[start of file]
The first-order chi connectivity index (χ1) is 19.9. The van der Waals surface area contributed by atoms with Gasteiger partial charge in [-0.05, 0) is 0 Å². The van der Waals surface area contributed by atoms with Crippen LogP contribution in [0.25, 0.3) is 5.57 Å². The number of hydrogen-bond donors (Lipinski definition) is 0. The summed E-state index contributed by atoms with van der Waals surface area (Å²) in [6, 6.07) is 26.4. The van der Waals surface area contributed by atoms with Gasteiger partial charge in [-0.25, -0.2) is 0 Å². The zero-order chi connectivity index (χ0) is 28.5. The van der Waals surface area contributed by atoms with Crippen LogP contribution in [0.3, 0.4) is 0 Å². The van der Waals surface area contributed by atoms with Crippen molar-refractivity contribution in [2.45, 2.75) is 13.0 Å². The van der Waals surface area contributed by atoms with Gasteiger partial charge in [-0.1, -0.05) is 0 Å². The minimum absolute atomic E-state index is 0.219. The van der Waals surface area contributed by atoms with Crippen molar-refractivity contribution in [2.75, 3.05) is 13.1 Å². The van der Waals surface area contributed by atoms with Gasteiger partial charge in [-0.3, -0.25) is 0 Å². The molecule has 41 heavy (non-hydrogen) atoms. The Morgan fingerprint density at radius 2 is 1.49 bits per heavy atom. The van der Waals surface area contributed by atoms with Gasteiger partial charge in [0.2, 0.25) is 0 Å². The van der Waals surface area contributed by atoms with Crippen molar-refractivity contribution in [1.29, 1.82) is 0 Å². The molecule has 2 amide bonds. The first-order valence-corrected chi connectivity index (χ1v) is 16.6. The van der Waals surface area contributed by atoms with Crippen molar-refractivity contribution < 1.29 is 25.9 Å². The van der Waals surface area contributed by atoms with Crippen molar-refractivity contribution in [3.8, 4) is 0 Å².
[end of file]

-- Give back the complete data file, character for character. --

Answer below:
The first-order chi connectivity index (χ1) is 19.9. The van der Waals surface area contributed by atoms with Gasteiger partial charge in [-0.05, 0) is 0 Å². The van der Waals surface area contributed by atoms with Crippen LogP contribution in [0.25, 0.3) is 5.57 Å². The number of hydrogen-bond donors (Lipinski definition) is 0. The summed E-state index contributed by atoms with van der Waals surface area (Å²) in [6, 6.07) is 26.4. The van der Waals surface area contributed by atoms with Gasteiger partial charge in [-0.25, -0.2) is 0 Å². The zero-order chi connectivity index (χ0) is 28.5. The van der Waals surface area contributed by atoms with Crippen LogP contribution in [0.3, 0.4) is 0 Å². The van der Waals surface area contributed by atoms with Crippen molar-refractivity contribution in [2.45, 2.75) is 13.0 Å². The van der Waals surface area contributed by atoms with Gasteiger partial charge in [-0.1, -0.05) is 0 Å². The minimum absolute atomic E-state index is 0.219. The van der Waals surface area contributed by atoms with Crippen molar-refractivity contribution in [2.75, 3.05) is 13.1 Å². The van der Waals surface area contributed by atoms with Gasteiger partial charge in [-0.3, -0.25) is 0 Å². The molecule has 41 heavy (non-hydrogen) atoms. The Morgan fingerprint density at radius 2 is 1.49 bits per heavy atom. The van der Waals surface area contributed by atoms with Gasteiger partial charge in [0.2, 0.25) is 0 Å². The van der Waals surface area contributed by atoms with Crippen molar-refractivity contribution in [1.29, 1.82) is 0 Å². The molecule has 2 amide bonds. The first-order valence-corrected chi connectivity index (χ1v) is 16.6. The van der Waals surface area contributed by atoms with Crippen molar-refractivity contribution < 1.29 is 25.9 Å². The van der Waals surface area contributed by atoms with Crippen molar-refractivity contribution in [3.8, 4) is 0 Å².